Asians appear to have the highest susceptibility based on ACE2 expression with Asian males appearing to be at higher risk than Asian females. 

 

Coronavirus Mortality:

Currently reported mortality rates are variable and range from 2% as reported in China (though there are doubts as to the veracity of that number and unofficial reports suggest 5% or higher) to 20% based on the latest reports from Iran
The hospitalization rate of regular flu is about 1%, while the hospitalization rate of COVID-19 has been an estimated 20%+.

 

Coronavirus Symptoms

Stage I: The Acute Stage

  • Fever 
  • Chills 
  • Headache 
  • Fatigue 
  • Sore throat 
  • Night sweats 
  • Loss of appetite 
  • Swollen lymph nodes 
  • Muscle aches 
  • Diarrhea

Many people recover from COVID19 if they seek treatment at Stage I.

 

Stage II: Latency Stage

  • Many people show no symptoms during this stage

 

Medium/Mild Stage III:

  • Fever 
  • Chills 
  • Headache 
  • Fatigue 
  • Sore throat 
  • Night sweats 
  • Loss of appetite 
  • Swollen lymph nodes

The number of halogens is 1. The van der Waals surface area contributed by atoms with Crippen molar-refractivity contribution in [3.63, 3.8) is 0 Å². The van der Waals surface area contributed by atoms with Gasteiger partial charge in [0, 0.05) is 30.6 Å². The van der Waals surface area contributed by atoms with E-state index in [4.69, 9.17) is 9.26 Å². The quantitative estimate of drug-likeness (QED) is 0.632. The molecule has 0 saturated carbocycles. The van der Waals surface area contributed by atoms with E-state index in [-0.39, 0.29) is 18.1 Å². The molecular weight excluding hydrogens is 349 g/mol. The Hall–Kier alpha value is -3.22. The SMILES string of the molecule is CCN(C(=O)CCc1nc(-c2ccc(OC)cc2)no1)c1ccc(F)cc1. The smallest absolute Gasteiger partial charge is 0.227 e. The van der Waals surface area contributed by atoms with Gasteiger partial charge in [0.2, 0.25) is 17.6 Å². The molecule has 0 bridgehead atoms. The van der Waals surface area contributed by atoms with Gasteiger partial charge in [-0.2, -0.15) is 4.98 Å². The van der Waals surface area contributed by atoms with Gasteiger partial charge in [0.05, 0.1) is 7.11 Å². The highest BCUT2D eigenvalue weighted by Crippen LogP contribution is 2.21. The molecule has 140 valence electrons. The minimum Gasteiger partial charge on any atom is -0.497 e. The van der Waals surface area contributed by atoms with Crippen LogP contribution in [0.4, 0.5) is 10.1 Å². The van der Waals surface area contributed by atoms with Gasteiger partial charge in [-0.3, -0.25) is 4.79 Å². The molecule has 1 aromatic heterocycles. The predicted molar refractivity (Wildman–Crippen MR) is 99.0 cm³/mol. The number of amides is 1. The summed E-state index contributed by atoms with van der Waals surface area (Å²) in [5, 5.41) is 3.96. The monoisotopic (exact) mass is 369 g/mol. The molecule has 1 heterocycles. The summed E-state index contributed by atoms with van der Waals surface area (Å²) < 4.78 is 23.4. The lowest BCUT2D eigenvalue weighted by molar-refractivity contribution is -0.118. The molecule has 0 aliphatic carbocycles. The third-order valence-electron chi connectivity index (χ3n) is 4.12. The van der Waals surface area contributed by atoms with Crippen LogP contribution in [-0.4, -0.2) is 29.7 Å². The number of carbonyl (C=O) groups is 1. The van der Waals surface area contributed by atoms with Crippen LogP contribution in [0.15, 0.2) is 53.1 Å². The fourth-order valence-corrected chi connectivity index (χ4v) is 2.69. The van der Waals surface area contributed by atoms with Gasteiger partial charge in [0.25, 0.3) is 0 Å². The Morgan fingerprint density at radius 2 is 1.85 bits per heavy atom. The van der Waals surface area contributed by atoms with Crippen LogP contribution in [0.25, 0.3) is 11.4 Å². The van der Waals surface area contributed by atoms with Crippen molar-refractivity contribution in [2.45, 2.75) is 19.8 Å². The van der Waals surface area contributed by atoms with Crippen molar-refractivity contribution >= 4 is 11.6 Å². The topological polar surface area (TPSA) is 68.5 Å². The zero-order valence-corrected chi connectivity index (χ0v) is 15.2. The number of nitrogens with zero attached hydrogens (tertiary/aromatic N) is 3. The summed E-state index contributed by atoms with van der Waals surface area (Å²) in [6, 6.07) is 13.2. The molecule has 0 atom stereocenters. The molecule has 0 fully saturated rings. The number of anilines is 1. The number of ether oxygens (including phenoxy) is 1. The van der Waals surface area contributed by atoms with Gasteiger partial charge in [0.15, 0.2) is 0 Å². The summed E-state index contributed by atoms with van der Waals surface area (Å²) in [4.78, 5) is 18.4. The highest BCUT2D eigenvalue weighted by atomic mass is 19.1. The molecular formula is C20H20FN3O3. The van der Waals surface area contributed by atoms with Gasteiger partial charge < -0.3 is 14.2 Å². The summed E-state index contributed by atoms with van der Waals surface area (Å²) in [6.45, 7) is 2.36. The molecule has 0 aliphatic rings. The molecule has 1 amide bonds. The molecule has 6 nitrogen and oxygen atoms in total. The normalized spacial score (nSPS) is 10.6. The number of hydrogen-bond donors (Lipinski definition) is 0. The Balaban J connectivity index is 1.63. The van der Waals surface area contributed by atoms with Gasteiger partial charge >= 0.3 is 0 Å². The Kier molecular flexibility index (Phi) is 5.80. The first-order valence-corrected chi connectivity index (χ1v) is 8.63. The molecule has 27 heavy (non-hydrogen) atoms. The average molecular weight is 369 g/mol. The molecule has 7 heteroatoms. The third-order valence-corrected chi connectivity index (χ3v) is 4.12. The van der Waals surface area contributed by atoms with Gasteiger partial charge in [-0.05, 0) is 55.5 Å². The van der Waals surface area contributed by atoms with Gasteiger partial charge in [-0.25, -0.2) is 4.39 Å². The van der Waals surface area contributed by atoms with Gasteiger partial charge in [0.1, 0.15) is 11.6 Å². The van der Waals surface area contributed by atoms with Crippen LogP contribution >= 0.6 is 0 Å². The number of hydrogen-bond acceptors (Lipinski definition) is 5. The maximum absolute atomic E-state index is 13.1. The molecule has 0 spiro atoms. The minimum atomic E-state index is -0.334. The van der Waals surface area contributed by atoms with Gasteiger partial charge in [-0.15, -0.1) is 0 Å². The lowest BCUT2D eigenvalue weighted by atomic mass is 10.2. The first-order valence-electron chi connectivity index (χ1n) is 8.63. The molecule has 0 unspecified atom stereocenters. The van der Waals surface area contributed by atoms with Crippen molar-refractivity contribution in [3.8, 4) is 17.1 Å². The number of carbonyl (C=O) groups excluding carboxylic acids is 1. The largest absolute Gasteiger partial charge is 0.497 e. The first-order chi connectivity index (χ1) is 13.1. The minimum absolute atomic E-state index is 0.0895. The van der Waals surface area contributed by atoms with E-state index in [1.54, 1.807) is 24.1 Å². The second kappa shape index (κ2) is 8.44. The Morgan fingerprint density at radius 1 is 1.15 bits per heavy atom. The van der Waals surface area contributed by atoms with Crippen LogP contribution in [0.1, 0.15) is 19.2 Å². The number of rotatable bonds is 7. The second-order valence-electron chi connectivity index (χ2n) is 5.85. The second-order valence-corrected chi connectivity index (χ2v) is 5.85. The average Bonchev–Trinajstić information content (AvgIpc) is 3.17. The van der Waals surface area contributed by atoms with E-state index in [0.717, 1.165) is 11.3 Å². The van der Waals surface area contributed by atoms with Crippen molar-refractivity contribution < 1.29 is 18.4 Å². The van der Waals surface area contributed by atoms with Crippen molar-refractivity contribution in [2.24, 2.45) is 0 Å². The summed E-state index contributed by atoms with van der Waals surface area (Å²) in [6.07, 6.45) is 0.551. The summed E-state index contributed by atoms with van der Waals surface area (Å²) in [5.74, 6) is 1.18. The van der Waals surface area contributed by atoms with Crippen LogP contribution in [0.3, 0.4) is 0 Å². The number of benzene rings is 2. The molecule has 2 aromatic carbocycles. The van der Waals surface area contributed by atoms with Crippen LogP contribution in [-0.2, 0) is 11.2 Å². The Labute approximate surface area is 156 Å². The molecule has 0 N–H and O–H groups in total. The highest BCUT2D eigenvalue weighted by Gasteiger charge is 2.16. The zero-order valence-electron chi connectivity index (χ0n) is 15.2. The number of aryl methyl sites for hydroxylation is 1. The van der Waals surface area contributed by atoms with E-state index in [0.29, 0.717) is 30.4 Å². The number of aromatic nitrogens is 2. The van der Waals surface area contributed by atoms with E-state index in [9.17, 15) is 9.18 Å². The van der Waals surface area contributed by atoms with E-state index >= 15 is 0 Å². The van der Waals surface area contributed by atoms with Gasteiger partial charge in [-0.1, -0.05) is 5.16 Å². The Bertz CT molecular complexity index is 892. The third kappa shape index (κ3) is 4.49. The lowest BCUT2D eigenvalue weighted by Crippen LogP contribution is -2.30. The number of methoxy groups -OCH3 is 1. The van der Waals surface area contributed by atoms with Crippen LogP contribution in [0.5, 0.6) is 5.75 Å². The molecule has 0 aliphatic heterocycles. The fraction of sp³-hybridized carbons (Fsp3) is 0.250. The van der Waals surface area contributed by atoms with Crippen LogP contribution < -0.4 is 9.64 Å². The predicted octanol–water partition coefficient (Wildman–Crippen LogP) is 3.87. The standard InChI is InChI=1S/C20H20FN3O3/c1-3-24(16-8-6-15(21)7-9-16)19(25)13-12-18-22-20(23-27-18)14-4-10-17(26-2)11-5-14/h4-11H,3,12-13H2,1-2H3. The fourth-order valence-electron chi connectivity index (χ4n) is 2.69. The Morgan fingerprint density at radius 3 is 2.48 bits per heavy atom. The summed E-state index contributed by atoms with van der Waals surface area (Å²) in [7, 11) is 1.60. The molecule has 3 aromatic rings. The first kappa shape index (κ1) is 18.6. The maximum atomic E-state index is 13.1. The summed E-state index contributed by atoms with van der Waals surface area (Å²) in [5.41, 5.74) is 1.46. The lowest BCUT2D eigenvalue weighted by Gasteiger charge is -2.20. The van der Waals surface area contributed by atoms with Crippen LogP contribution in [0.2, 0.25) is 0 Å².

• Muscle aches 
  • Diarrhea 
  • Symptoms associated with the Virus itself, such as cognitive impairment, can also become apparent.

About 85% of Stage III patients will recover, but residual organ damage appears to be common.

 

Severe Stage III:

  • Pneumonia (Viral and Bacterial) 
  • Pulmonary Embolism 
  • Lung Fibrosis 
  • Lung Thrombosis 
  • Heart Attack (from blood clots) 
  • Stroke (from blood clots) 
  • Multisystem-Organ Failure 
  • Sepsis

10-15% of severe Stage III patients are most likely to die or become handicapped for life.

Occasionally people do not show any progress in the stages for weeks and become a Super-Spreaders (>3% chance), exhibiting R0 5.0 on average ... which is simplistically described as potentially infecting everyone in their vicinity.